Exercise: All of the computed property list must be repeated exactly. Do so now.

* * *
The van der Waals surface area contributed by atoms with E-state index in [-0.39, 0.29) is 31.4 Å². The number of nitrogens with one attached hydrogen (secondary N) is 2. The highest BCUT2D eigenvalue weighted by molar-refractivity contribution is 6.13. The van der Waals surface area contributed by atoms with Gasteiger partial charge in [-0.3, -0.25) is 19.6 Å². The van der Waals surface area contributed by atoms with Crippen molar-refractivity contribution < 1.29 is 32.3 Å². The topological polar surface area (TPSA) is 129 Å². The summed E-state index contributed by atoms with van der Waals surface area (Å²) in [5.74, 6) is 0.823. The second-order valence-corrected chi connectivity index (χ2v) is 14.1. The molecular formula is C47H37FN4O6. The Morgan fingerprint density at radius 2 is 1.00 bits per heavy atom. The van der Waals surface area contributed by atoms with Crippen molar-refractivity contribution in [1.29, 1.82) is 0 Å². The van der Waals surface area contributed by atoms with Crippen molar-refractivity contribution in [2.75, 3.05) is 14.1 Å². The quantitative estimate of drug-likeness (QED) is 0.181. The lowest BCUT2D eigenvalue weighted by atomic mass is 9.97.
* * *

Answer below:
The van der Waals surface area contributed by atoms with E-state index in [-0.39, 0.29) is 31.4 Å². The number of nitrogens with one attached hydrogen (secondary N) is 2. The highest BCUT2D eigenvalue weighted by molar-refractivity contribution is 6.13. The van der Waals surface area contributed by atoms with Gasteiger partial charge in [-0.3, -0.25) is 19.6 Å². The van der Waals surface area contributed by atoms with Crippen molar-refractivity contribution < 1.29 is 32.3 Å². The topological polar surface area (TPSA) is 129 Å². The summed E-state index contributed by atoms with van der Waals surface area (Å²) in [5.74, 6) is 0.823. The second-order valence-corrected chi connectivity index (χ2v) is 14.1. The molecular formula is C47H37FN4O6. The Morgan fingerprint density at radius 2 is 1.00 bits per heavy atom. The van der Waals surface area contributed by atoms with Crippen molar-refractivity contribution in [1.29, 1.82) is 0 Å². The van der Waals surface area contributed by atoms with Crippen molar-refractivity contribution in [2.75, 3.05) is 14.1 Å². The quantitative estimate of drug-likeness (QED) is 0.181. The lowest BCUT2D eigenvalue weighted by atomic mass is 9.97.